Among the turtles, Raphael and Michelangelo are the ones that stand out in this film. The family dynamic between the turtles and Splinter was really good. The film shows the camaraderie of the turtles and how they interact with each other throughout the film...from the usual brotherly in-fighting between Raphael and Leonardo, with Raphael often challenges Leonardo's leadership, the mutual love, fear and respect for Splinter to the brotherly banter between Michelangelo and the turtles. Despite the fighting and arguments, they're still brothers and they really do love each other.


There's a few good character moments especially Mikey's crush on April, Raph's touching confession near the end of the film, the amusing turtles elevator scene, Mikey losing himself when Splinter tempting him with pizza, Mikey and Raph Victoria Secret ad. The film also delivers some great action scenes, notably the awesome Splinter VS Shredder fight, the spectacular, fast-paced, exciting snowy mountain action sequence and the climactic Turtles VS Shredder battle.


There's a lot more fun when the Turtles finally appear on screen. It's such a shame and rather unfortunate that the film gave too much screen time to April and her cameraman, Vernon. (It's a Teenage Mutant Ninja Turtles film, so give them more screen time!) The human characters in the film are dull and forgettable and they're just sort of there to serve the plot. Not to mention, the film’s storyline has some noticeable flaws. It has numerous plot logic issues, plot contrivances, bad dialogues and some unnecessary human scenes. Occasionally, it also feels like there's some gaps between scenes throughout the film. Some of the character lines are poorly written as well.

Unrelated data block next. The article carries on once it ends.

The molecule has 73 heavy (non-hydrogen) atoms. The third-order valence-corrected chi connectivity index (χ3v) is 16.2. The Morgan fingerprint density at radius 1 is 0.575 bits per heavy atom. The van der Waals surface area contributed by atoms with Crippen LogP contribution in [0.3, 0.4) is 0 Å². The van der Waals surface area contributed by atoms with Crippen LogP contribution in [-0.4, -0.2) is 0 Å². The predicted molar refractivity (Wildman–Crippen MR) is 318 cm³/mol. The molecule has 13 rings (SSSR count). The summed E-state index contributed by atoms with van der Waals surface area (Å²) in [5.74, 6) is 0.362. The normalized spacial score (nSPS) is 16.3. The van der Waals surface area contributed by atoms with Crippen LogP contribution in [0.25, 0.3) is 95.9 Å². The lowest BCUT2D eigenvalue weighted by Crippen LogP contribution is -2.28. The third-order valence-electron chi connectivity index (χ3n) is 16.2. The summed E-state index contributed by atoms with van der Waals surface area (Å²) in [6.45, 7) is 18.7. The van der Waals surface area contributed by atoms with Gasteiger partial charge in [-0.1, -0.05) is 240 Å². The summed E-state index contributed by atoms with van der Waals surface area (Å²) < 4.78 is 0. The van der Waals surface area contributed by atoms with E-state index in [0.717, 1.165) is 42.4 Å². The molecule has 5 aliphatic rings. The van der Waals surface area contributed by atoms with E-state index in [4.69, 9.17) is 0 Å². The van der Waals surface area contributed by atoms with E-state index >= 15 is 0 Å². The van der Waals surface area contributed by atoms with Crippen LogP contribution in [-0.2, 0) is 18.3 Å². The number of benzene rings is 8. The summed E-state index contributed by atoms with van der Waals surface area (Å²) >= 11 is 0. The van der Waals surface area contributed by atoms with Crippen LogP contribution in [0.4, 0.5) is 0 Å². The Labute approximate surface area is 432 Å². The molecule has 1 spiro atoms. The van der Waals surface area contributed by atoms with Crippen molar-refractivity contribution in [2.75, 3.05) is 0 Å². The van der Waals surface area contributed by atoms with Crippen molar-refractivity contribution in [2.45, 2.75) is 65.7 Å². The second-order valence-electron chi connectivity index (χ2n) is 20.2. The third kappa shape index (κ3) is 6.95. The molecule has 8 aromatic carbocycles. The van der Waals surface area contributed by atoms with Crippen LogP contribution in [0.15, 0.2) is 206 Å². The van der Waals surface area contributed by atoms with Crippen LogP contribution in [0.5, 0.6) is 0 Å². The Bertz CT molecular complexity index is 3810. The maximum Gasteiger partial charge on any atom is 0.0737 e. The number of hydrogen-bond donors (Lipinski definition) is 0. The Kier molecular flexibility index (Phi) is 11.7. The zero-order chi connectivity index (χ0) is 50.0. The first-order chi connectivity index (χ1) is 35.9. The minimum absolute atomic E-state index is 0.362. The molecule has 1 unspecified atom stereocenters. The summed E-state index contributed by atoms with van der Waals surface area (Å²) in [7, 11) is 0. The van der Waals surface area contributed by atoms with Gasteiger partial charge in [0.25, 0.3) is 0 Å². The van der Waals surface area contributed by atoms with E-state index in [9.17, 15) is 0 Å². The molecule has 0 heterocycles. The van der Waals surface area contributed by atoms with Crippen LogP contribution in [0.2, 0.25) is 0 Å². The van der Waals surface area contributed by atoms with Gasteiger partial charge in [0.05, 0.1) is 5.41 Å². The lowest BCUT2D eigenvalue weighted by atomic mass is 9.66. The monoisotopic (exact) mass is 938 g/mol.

Furthermore, the film lacks a memorable and compelling villain for the story, just like many of recent blockbuster films. There's a lack of character development for Shredder and Karai. Karai is merely a subordinate of Shredder, nothing more. Shredder is a strong villain for the turtles mostly because of the giant mechanical suit and there's not much depth in him. His character motivations were unclear. I'm also not quite happy with the portrayal of Foot Clan as a local crime syndicate...who are no longer the highly trained ninja/assassins like they used to be, but soldiers with guns instead.


Overall, Teenage Mutant Ninja Turtles isn't great, but it's still a fun and entertaining sci-fi action comedy film, mainly because of the turtles, just don't expect a great story with meaningful catchy dialogues. In my opinion, it's still a far better film compared with the previous TMNT trilogy despite its apparent flaws. There have been many versions of TMNT throughout the years, but the ongoing 2012 TV series is still the best one so far.



Rating: 6/10



2012 TV series ninja turtles



SPOILER ALERT: Please do not read the following if you haven't watched the film.

Questions regarding the plot:

  • Why didn't April show her boss the photo of the turtles jumping off the roof to convince her that they're real, but she showed to Sacks instead?
          Couldn't answer this. Script issue.